Tuesday, October 30, 2012

The End of Fiction?

As many of you know, I'm a teacher, and I follow all the goings on in the educational world.  Well, there's been a major shift in the expectations for an English class and what kids *should* read as they get older.  You see, people want kids who are ready for business.  When they graduate college, kids have to be ready for the *real world*, which-in a businessman's mind-is the business world.

And in the business world, you don't read fiction.

You read informational texts.  Articles, reports, that sort of thing.

So, as kids get older, they're required to read less and less fiction.  In 8th grade, they're supposed to be reading 40% fiction and 60% non-fiction.  By their senior year, if I'm not mistaken, the trend is 90% informational and 10% fiction.

That means kids aren't going to be reading classics.  They're not going to be reading great novels.  They won't be exposed to that sort of thing. 

And if they aren't exposed to it.... how will they love it? 

In the classroom, teachers are constantly trying to get kids to love reading.  To read whatever they want and to keep reading on their own.  But now, what teachers are being told is that's not what the people in charge want. 

They want to make sure they read anything but fiction.

So, what does that mean for fictional authors?  I don't know.  But, my guess is--if kids aren't exposed to good fiction, they won't seek it out.  And that means fewer and fewer books being bought.

And maybe... no more fiction in 30 years?

Okay, this is shorter than I want because my power is flickering, thanks to Sandy.  But I want to know your thoughts on this trend...


Dana King said...

It's part of a disturbing trend to make all education vo-tech. (That's what we called it when i was in school. I don't know what term they use now.)

I dislike the trend, but i'm not too worried yet. I read almost nothing but non-fiction when i got out of school, for over ten years. Much of the fiction I had shoved down my throat taught me reading fiction was a chore and not something to be enjoyed. Around the time I finished graduate school I got turned on to Vonnegut an Mark Twain and have read primarily fiction ever since.

I'm all for reading the classics, but public schools might also want to remember their primary job is to prepare young minds for life on their own. The current trend leans toward creating work drones, but should be teaching them how to think for themselves and explore new things, even if only intellectually.

I wonder if having non-fiction forced on them the way I had "great" fiction forced on me will create an opposite effect from mine, where students in a few years will have had enough and turn to fiction for their recreational reading. We'll see.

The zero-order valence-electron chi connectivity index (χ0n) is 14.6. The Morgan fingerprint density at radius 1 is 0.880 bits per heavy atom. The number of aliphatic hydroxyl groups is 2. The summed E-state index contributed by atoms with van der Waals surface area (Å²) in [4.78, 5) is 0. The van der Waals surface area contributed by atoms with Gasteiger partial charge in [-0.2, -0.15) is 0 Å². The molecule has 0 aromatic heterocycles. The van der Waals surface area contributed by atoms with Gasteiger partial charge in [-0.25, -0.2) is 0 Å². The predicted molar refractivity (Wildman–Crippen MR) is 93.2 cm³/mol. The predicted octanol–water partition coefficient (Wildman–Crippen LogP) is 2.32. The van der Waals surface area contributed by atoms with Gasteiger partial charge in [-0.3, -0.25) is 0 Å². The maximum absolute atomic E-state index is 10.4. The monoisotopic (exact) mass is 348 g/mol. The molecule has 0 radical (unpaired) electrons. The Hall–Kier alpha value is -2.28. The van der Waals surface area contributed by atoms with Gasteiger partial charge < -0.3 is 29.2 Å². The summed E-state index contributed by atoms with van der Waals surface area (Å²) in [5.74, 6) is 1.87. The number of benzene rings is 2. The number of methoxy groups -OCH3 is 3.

pattinase (abbott) said...

This might be worse news than Hurricane Sandy. I had no idea this was going on. Anyone who can read serious fiction can certainly read a report. They have is ass-backwards.

Steve Weddle said...

Teachers are killing fiction?
That's a new one.

Thomas Pluck said...

I am usually a big proponent of public schools- but now I realize it is the teachers I like. The administration is often utterly idiotic, if only because they must serve politicians, and therefore some guy's brother in law with a bidness, and also parents and school boards, who have their own agendas.
They've been teaching kids to take tests for how long now? It doesn't work. Teach them to enjoy learning, to realize the more you know the better you are able to survive a changing and chaotic world. Reading good stories is a big part of that.

Dana King said...

The approximate point at which things started to go to hell is when teachers became superseded by educators. The difference between the verbs these nouns describe is vast. A teacher can teach you, which allows you to educate yourself.

Assuming, of course, some educator hasn't mucked things up so the teacher isn't allowed to tech you to think.

Nick said...

They teach checkbook math in schools so why not teach how to read things that arent 500 pages about some cripple chasing a fish?

D.M. McGowan said...

If the student hasn't studied some art and music he/she has not recieved an education.
If majoring in social studies, art and music but recieving no information on science or physical fitness, education has not taken place.
If a student does not learn to read and enjoy fiction he will not have developed the ability to think for himself.
This is a marvelous goal for most of those who call themselves our "leaders" for they can then create a mob who will follow them and do exactly as they are told.
Not a good state of affairs for those who actually think.